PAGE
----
Is the grand tradition of colourful video game manuals coming to a close? It is for Ubisoft, as the company launches an initiative to replace tree-hungry paper manuals with in-game instructions for all PlayStation 3 and Xbox 360 titles.
Killing trees just isn't in style anymore, and Ubisoft is taking steps to make sure it does its part to make sure we don't end up with a Lorax situation on our hands by doing away with paper manuals for its Xbox 360 and PlayStation 3 titles entirely. In place of paper manuals, Ubi's games will come with extensive in-game instructions, which the company says is not only better for trees, but better for customers as well, saying that in-game manuals have the potential to be more robust, free of worries over printing cost and space limitations.
Internal Ubisoft numbers indicate that manufacturing one ton of paper used to create game manuals uses two tons of wood from 13 trees, enough energy to heat an average home for a year, 49,000 litres of wastewater and 2700kg of carbon dioxide.
Along with doing away with manuals, Ubisoft is teaming with Technimark to create a 100 per cent recycled polypropylene "ecoTech" DVD case, which will debut with the PC release of Splinter Cell: Conviction.
"Ubisoft is often recognised for making great games, but it's a special privilege to be the industry leader at saving trees," said Laurent Detoc, president of Ubisoft North America. "Eco-friendly initiatives are important to the global community and introducing in-game digital manuals on Xbox 360 and PS3 is just the latest example of Ubisoft's ongoing commitment to being a more environmentally conscious company."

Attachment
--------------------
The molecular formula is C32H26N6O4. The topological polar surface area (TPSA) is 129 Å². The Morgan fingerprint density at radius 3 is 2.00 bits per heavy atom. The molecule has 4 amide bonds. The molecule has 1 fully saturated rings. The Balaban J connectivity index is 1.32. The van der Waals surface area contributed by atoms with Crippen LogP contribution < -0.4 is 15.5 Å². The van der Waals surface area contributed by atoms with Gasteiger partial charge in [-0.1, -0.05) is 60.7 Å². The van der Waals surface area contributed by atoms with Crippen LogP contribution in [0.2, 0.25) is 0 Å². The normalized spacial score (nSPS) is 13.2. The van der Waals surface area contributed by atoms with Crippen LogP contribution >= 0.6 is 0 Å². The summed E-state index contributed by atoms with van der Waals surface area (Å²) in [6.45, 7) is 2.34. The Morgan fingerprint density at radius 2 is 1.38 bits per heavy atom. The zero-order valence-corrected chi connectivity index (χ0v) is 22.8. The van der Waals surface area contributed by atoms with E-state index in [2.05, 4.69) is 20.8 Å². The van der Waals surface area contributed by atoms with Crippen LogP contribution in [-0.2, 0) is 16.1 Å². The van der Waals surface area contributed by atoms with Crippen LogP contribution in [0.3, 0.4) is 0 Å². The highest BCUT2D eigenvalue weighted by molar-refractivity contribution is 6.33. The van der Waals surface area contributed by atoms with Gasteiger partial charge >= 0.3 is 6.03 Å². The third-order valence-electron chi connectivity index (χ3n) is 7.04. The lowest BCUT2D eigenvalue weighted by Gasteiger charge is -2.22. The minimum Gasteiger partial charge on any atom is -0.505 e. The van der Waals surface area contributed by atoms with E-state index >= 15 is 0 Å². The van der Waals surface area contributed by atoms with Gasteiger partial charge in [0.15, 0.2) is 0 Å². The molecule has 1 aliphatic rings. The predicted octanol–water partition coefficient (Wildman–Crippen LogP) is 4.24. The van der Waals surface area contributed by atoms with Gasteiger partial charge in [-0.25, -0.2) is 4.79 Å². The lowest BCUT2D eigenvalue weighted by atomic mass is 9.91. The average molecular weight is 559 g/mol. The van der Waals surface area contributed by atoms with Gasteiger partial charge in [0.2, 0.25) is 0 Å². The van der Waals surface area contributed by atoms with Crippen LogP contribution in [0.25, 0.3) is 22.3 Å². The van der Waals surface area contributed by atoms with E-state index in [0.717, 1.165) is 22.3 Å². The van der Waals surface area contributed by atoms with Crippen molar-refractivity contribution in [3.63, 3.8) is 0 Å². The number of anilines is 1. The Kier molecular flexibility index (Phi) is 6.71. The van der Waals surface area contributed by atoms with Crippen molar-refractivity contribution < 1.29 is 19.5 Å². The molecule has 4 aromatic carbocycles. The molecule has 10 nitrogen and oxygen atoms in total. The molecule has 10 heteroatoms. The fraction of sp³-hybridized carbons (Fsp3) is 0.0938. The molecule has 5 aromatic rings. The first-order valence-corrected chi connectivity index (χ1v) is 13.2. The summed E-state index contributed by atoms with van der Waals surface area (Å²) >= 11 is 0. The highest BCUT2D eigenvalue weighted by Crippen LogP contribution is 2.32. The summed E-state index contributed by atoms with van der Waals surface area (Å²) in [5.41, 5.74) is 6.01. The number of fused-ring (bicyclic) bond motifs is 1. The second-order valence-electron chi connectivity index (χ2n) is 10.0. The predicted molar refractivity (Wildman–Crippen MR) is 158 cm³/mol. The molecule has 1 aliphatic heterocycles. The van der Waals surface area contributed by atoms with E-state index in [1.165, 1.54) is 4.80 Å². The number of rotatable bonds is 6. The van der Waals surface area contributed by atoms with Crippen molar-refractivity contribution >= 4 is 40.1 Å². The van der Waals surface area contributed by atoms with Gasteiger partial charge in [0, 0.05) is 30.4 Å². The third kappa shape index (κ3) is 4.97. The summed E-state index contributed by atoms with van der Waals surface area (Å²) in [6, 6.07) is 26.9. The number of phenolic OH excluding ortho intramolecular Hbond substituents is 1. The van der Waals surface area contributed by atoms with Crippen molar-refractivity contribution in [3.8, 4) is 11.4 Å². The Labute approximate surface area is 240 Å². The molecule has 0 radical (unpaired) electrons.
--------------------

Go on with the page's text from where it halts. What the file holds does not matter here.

Shaun White Skateboarding, due out around Christmas, will be the first Ubisoft title to ship without a manual. There is some irony there, if you look hard enough.
Whether or not other publishers follow Ubisoft's lead, it will be very strange to open up a DVD case and not see some sort of instruction booklet included. Where will we jot down our notes? Our own pad of paper? Preposterous!
We've contacted Ubisoft to ask why Wii titles are exempt from this new initiative, and received the following reply from a representative:
"Ubisoft is implementing its in-game manuals first with its PC, Xbox 360 and PS3 games, and we're looking forward to eventually having all of our games feature digital game manuals."
My theory? Many Wii owners aren't quite ready to take off their training wheels just yet.